Votes For Women: Suffragette Badges

On August 18, 1920, the Nineteenth Amendment became part of the U.S. Constitution. It declares: "The right of citizens of the United States to vote shall not be denied or abridged by the United States or by any State on account of sex."


Controversy and Division 

The movement that would create this amendment had its roots 80 years earlier. In the 1840s, the American women's rights movement began and the first women's rights convention was held in Seneca Falls in 1848. The most controversial resolution of the convention was that supporting women's suffrage. In the end, only 1/3 of the attendees signed the resolution supporting women's suffrage, in spite of the fact that people such as Frederick Douglas argued in favor of it. But as time went on, the issue became a solid plank of the women's rights movement. Two national women's suffrage organizations were eventually established in 1869. One was led by Susan B. Anthony and Elizabeth Cady Stanton and the other by Lucy Stone. There was violent rivalry between the groups for decades.

Unity and Militancy

Eventually in 1890 the two groups joined forces under the leadership of Susan B. Anthony.

For many years, the women's suffrage movement worked through the political and court systems. But progress was slow. In 1916 the National Woman's Party was formed, a militant group that engaged in picketing, chaining themselves to the White House fence, and hunger strikes to gain attention for their cause. These methods proved effective, and the Nineteenth Amendment was passed just four years later, in 1920.

American Women's Suffragette Badges. NWHM.
Suffragette Badges

The British militant group, the Women's Social and Political Union, formed in 1908. One of the actions of the WSPU was to have a permanent affect on women's jewelry and accessories: They purposely chose a noticeable, attractive color scheme for the women's suffrage cause.

A brilliant tricolor theme was chosen for the WSPU activities. Mrs. Pethick-Lawrence, co-editor of the weekly newspaper Votes for Women, wrote in 1908:

Rosette belt. Museum of London.
Purple as everyone knows is the royal colour. It stands for the royal blood that flows in the veins of every suffragette, the instinct of freedom and dignity…white stands for purity in private and public life…green is the colour of hope and the emblem of spring.

The colours enable us to make that appeal to the eye which is so irresistible. The result of our processions is that this movement becomes identified in the mind of the onlooker with colour, gay sound, movement, and beauty.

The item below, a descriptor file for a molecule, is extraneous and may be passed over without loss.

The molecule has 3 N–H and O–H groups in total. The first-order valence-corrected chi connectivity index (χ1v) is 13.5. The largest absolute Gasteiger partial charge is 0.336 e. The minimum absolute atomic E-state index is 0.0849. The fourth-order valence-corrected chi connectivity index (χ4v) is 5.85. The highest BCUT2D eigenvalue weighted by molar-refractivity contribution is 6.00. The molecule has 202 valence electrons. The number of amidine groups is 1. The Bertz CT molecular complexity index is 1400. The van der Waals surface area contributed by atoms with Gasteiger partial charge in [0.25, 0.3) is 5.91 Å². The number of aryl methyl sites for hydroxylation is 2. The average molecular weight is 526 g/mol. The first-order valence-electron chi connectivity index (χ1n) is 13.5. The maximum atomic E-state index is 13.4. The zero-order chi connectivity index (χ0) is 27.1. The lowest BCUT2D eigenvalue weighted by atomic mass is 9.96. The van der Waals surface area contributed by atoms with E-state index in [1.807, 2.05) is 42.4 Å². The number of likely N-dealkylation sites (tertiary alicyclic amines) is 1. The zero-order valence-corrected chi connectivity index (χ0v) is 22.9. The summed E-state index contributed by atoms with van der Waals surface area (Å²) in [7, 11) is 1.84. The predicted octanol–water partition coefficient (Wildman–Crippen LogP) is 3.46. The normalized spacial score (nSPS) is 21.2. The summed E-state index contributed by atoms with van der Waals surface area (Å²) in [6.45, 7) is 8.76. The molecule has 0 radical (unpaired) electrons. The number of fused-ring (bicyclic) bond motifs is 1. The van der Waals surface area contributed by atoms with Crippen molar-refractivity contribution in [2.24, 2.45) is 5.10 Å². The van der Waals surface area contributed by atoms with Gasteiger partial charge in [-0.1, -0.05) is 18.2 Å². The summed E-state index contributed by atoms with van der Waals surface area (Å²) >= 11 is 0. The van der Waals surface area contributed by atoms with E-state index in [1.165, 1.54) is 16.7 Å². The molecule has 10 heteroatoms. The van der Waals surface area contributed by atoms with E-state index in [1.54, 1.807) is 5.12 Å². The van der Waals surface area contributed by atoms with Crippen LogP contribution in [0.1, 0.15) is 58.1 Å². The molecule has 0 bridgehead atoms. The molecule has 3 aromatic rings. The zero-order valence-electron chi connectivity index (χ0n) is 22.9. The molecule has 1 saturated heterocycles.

American and British suffragette badges shared the penchant for purple, but where British ladies paired it with green, American ladies added brilliant yellow. Both color schemes fulfilled their purpose: they were noticeable!


Suffragette Cockades

Many suffragette badges were simply metal lapel pins, but some were beautiful ribbon badges. I offer both American and British suffragette badges in my shop.



Go to Cart

Back to School With Copperheads

A few months ago Mr. Balcum, principle of the Middletown (Conn.) high school, expelled from the school a son of Samuel Babcock – a Democrat of the Copperhead stripe – for insisting on wearing a Copperhead badge, by order of his father, against the rule of the school. The father brought a suit against the teacher, and a justice imposed a fine on him, but the case was carried up, and the Supreme Court has reversed the decision. (Highland Weekly News, January 28, 1864)

There is, apparently, nothing new under the sun.

Especially in school.

Just as there are arguments today about whether students can wear patriotic or campaign items in school, the debate also raged during the Civil War.

Over 150 years ago, the 1864 election campaign was raging in the North. Children of Peace Democrats, or "Copperheads" wanted to wear their Lady Liberty and butternut badges to school.

Likewise, their War Democrat or Republican classmates insisted on wearing Union cockades. The resulting fracuses led to lawsuits, suspensions... and a great deal of fuming in the newspapers.

Consider some of these entertaining anecdotes I discovered concerning Copperheads in the schools.

The Definition of "Partisan Badge"

A few days since some difficulty arose among the pupils in the High School, caused by the wearing of a Copperhead badge by one of the scholars, who boasted that his father was in the Rebel army.

To offset his obnoxious exhibition the loyal children procured Union rosettes, pins, small flags, etc., with which to testify their regard for the Government.

The excitement spread into the common schools and presently the school board took the matter in hand. This body has a majority of Democrats. It met and decided that partisan badges should not be worn by the scholars, and then decided that all the Union badges were "partisan."